Data were analyzed using SAS 9.1 (SAS Inst., Cary, NC) with analysis of variance (ANOVA) by PROC ANOVA and means separation by least significant difference where appropriate. Shoot height and dry weight values were regressed against shoot tissue P concentration using SAS's PROC GLM to obtain the best-fit linear vs. quadratic model for each species. Terms of the model to include were determined using α = 0.05.

Results and Discussion

Formulated fertilizer series.

In Expt. 1, results from the ANOVA indicated that tomato height was affected only by main treatment effects of phosphate-P fertilization and N form. Tomato shoot dry weight as well as height and dry weight of gomphrena were significantly affected by phosphate-P fertilization, N form, and their interaction.

When N was supplied in Expt.1 with either 60% or 100% in the NO3 form to tomato, and 100% in the NO3 form to gomphrena, height increased with each increase in treatment phosphate level (Fig. 1A). With 60% of N in the NO3 form, gomphrena height increased with increased phosphate-P up to 6.6% of the total N level and remained at that level with 21.8%. Height of tomato and gomphrena was either equal or greater in treatments that supplied N as 100% NO3 compared with 60% NO3. In Figure 1B, phosphate-P was supplied at 21.8% of the N level, whereas the percentage of N in the NO3 form increased from 60% to 100%. As the NO3 proportion increased, height increased in tomato and gomphrena. However, the effect of increasing the proportion of NO3 on height was much smaller than the effect of raising phosphate.

Fig. 1.
Fig. 1.

Effect of fertilizer (A) phosphorus (P) levels expressed as a percentage of total N at two NO3 proportions of total nitrogen (N) and (B) NO4 proportions of total N on the height; also (C) P levels expressed as a percentage of total N at two NO3 proportions of total N and (D) NO4 proportions of total N on the dry weight of seedling shoots of tomato and gomphrena at the end of plug stage 3 in Expt. 1. Vertical bars represent se (n = 3).

Citation: HortScience horts 47, 2; 10.21273/HORTSCI.47.2.249

A large increase in shoot dry weight of tomato and gomphrena occurred when phosphate-P was supplied at a rate equal to 3.3% of the N level compared with zero phosphate-P in both the 60% and 100% NO3 series (Fig. 1C). Further increases of phosphate did not result in taller plants. At all phosphate levels, the increase from 60% to 100% of N in the NO3 form resulted in increased dry weight. In the treatments in which NO3 form of N was increased from 60% to 100% of N, whereas phosphate-P was held constant at 21.8% of N (Fig. 1D), dry weight of tomato and gomphrena increased with increasing proportion of NO3.

In the Expt. 2 phosphate series at low NO3 (Fig. 2A), height increased in gomphrena, impatiens, and petunia with each increase in phosphate and increased in marigold with each phosphate-P increase up to 6.6% phosphate-P above which it remained constant. In the NO3 series at high phosphate-P (Fig. 2B), increased NO3 proportion resulted in increased height in marigold, had little effect in gomphrena and petunia, and showed a decrease in impatiens. Again, the phosphate effect was much greater than the NO3 effect.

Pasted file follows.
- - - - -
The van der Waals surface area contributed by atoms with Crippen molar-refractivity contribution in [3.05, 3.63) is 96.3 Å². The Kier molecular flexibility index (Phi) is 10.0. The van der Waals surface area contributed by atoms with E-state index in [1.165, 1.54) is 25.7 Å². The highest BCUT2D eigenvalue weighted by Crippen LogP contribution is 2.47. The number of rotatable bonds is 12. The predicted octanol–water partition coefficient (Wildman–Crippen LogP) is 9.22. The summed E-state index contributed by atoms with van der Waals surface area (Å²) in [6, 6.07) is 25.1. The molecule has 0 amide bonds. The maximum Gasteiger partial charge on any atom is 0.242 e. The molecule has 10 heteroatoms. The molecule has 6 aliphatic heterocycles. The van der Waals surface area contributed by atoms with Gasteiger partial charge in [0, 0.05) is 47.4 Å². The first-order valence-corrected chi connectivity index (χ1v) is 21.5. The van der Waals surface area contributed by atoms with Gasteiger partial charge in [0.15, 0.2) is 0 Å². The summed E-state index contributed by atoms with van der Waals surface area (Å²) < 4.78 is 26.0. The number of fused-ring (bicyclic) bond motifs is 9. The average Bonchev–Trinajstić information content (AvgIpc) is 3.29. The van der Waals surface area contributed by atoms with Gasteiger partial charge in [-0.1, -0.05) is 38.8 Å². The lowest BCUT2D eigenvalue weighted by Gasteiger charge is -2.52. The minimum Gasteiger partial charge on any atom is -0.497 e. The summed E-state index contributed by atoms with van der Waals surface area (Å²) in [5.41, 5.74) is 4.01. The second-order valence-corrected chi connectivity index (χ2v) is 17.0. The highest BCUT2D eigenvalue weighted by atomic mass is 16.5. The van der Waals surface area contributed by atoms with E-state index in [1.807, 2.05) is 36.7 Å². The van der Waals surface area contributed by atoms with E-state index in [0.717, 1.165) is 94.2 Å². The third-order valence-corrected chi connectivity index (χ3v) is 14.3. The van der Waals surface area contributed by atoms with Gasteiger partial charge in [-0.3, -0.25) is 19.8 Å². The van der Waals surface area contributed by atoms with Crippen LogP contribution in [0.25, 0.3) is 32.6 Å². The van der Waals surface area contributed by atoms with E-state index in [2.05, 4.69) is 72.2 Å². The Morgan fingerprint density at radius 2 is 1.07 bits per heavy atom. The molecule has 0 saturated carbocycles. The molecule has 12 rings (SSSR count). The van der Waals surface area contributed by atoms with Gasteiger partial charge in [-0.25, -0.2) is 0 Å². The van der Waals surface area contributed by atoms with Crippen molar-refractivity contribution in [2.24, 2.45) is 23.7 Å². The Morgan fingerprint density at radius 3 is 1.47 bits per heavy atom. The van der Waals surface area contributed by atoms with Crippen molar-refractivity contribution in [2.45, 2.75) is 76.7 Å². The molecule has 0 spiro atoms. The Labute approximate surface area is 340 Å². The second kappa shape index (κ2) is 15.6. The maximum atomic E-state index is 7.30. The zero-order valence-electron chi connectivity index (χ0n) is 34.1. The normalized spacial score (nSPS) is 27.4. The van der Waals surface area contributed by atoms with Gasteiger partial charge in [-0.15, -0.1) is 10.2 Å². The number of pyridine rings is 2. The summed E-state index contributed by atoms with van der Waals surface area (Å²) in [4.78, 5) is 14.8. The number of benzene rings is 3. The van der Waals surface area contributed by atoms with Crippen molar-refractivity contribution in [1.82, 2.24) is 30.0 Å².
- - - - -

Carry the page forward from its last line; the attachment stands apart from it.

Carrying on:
Fig. 2.
Fig. 2.

Effect of fertilizer (A) phosphorus (P) levels expressed as a percentage of total nitrogen (N) and (B) NO4 proportions of total N on the height; also (C) P levels expressed as a percentage of total N and (D) NO4 proportions of total N on the dry weight of seedling shoots of gomphrena, impatiens, marigold, and petunia at the end of plug Stage 3 in Expt. 2. Vertical bars represent se (n = 3).

Citation: HortScience horts 47, 2; 10.21273/HORTSCI.47.2.249

Dry weight response in Expt. 2 largely followed height in the phosphate series at low NO3 (Fig. 2C), increasing in all four species with increasing phosphate. When phosphate-P was held constant at 21.8% of the fertilizer N level and the proportion of N in the NO3 form was increased from 60% to 100% (Fig. 2D), there was a small increase in dry weight in marigold and impatiens and no net effect in gomphrena and petunia. Like in the first experiment, the effect of NO3 proportion on height and dry weight was very small compared with the effect of phosphate level.

Commercial fertilizer series.

Within the commercial series of fertilizers in Expt. 1 (Table 2), Treatments 11, 12, and 13 contained no phosphate-P; however, the proportion of N in the NO3 form increased in the order of the treatment number. Height and dry weight of tomato and gomphrena increased with increasing proportion of NO3. Phosphate was supplied in Treatments 14 and 15 and these resulted in large increases in height and dry weight in both species compared with the treatments without phosphate.

Table 2.

Effects of commercial fertilizers, varying in percentage of total N in the NO3 form and phosphate level, on height and dry weight of seedling shoots of gomphrena and tomato at the end of plug Stage 3 in Expt. 1.

Table 2.

When phosphate was added to Treatment 12 in Expts. 1 and 2 (Tables 2 and 3, respectively) to raise the phosphate-P level from zero to 21.8% of the N level (Treatment 15), large increases in height and dry weight occurred in all five species tested. In both experiments, the larger heights and dry weights resulting from phosphate addition in Treatment 15 were closer to those in Treatment 4 (a 20N–10P2O5–20K2O fertilizer with 60% of N in the NO3 form and phosphate-P at 21.8% of N) than to those in Treatment 12 (without phosphate-P). This further indicated that height and dry weight suppression in Treatment 12 was controlled by low phosphate rather than high NO3 proportion.

Table 3.

Effects of commercial fertilizers, varying in percentage of total N in the NO3 form and phosphate level, on height and dry weight of seedling shoots of gomphrena, impatiens, marigold, and petunia at the end of plug Stage 3 in Expt. 2.

Table 3.

Correlation of tissue phosphorus level with growth.